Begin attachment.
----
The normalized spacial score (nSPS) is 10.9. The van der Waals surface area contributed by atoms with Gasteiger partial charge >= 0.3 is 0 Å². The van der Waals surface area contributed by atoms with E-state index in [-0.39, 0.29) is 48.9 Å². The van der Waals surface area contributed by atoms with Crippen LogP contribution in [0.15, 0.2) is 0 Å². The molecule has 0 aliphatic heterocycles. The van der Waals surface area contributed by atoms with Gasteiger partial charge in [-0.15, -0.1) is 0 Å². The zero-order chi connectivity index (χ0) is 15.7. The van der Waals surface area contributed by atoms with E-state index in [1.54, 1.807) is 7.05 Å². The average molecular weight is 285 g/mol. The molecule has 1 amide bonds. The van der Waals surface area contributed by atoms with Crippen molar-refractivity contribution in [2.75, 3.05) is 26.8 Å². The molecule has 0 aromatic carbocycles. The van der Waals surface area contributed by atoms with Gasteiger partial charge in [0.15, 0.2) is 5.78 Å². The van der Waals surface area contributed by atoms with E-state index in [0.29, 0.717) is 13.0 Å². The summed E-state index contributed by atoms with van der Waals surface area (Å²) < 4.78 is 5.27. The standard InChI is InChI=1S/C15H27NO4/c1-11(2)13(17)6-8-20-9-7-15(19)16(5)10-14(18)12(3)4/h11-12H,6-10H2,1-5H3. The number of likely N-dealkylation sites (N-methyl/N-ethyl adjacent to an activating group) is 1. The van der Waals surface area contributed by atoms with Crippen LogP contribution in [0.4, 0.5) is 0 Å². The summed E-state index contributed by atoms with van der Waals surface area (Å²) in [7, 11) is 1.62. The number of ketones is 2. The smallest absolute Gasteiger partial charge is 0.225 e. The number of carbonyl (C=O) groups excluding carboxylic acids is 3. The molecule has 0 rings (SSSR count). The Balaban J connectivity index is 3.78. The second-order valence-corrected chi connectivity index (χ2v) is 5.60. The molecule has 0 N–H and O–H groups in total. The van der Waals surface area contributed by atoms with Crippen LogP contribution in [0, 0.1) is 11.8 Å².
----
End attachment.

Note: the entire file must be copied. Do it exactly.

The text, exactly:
The normalized spacial score (nSPS) is 10.9. The van der Waals surface area contributed by atoms with Gasteiger partial charge >= 0.3 is 0 Å². The van der Waals surface area contributed by atoms with E-state index in [-0.39, 0.29) is 48.9 Å². The van der Waals surface area contributed by atoms with Crippen LogP contribution in [0.15, 0.2) is 0 Å². The molecule has 0 aliphatic heterocycles. The van der Waals surface area contributed by atoms with Gasteiger partial charge in [-0.15, -0.1) is 0 Å². The zero-order chi connectivity index (χ0) is 15.7. The van der Waals surface area contributed by atoms with E-state index in [1.54, 1.807) is 7.05 Å². The average molecular weight is 285 g/mol. The molecule has 1 amide bonds. The van der Waals surface area contributed by atoms with Crippen molar-refractivity contribution in [2.75, 3.05) is 26.8 Å². The molecule has 0 aromatic carbocycles. The van der Waals surface area contributed by atoms with Gasteiger partial charge in [0.15, 0.2) is 5.78 Å². The van der Waals surface area contributed by atoms with E-state index in [0.29, 0.717) is 13.0 Å². The summed E-state index contributed by atoms with van der Waals surface area (Å²) < 4.78 is 5.27. The standard InChI is InChI=1S/C15H27NO4/c1-11(2)13(17)6-8-20-9-7-15(19)16(5)10-14(18)12(3)4/h11-12H,6-10H2,1-5H3. The number of likely N-dealkylation sites (N-methyl/N-ethyl adjacent to an activating group) is 1. The van der Waals surface area contributed by atoms with Crippen LogP contribution in [0.4, 0.5) is 0 Å². The summed E-state index contributed by atoms with van der Waals surface area (Å²) in [7, 11) is 1.62. The number of ketones is 2. The smallest absolute Gasteiger partial charge is 0.225 e. The number of carbonyl (C=O) groups excluding carboxylic acids is 3. The molecule has 0 rings (SSSR count). The Balaban J connectivity index is 3.78. The second-order valence-corrected chi connectivity index (χ2v) is 5.60. The molecule has 0 N–H and O–H groups in total. The van der Waals surface area contributed by atoms with Crippen LogP contribution in [0, 0.1) is 11.8 Å².